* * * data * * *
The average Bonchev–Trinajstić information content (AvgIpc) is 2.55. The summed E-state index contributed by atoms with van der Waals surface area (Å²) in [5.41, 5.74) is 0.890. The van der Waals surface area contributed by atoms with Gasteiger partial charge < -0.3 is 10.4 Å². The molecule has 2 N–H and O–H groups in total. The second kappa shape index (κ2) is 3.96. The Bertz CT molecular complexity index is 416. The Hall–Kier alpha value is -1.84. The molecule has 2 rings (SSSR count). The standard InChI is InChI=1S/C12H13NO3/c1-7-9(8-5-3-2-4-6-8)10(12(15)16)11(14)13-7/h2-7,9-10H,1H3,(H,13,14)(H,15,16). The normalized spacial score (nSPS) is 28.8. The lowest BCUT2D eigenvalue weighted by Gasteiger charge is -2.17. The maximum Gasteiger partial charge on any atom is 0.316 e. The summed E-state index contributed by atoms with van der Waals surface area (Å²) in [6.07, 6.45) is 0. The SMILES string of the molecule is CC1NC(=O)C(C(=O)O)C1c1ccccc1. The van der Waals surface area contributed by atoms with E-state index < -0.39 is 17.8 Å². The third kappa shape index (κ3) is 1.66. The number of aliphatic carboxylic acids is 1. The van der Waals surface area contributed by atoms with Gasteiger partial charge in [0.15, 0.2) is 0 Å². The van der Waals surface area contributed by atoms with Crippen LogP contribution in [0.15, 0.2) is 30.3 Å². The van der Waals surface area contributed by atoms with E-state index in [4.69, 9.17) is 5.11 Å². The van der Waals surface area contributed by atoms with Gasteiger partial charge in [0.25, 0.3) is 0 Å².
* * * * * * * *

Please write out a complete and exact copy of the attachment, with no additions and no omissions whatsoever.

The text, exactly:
The average Bonchev–Trinajstić information content (AvgIpc) is 2.55. The summed E-state index contributed by atoms with van der Waals surface area (Å²) in [5.41, 5.74) is 0.890. The van der Waals surface area contributed by atoms with Gasteiger partial charge < -0.3 is 10.4 Å². The molecule has 2 N–H and O–H groups in total. The second kappa shape index (κ2) is 3.96. The Bertz CT molecular complexity index is 416. The Hall–Kier alpha value is -1.84. The molecule has 2 rings (SSSR count). The standard InChI is InChI=1S/C12H13NO3/c1-7-9(8-5-3-2-4-6-8)10(12(15)16)11(14)13-7/h2-7,9-10H,1H3,(H,13,14)(H,15,16). The normalized spacial score (nSPS) is 28.8. The lowest BCUT2D eigenvalue weighted by Gasteiger charge is -2.17. The maximum Gasteiger partial charge on any atom is 0.316 e. The summed E-state index contributed by atoms with van der Waals surface area (Å²) in [6.07, 6.45) is 0. The SMILES string of the molecule is CC1NC(=O)C(C(=O)O)C1c1ccccc1. The van der Waals surface area contributed by atoms with E-state index < -0.39 is 17.8 Å². The third kappa shape index (κ3) is 1.66. The number of aliphatic carboxylic acids is 1. The van der Waals surface area contributed by atoms with Gasteiger partial charge in [0.15, 0.2) is 0 Å². The van der Waals surface area contributed by atoms with Crippen LogP contribution in [0.15, 0.2) is 30.3 Å². The van der Waals surface area contributed by atoms with E-state index in [4.69, 9.17) is 5.11 Å². The van der Waals surface area contributed by atoms with Gasteiger partial charge in [0.25, 0.3) is 0 Å².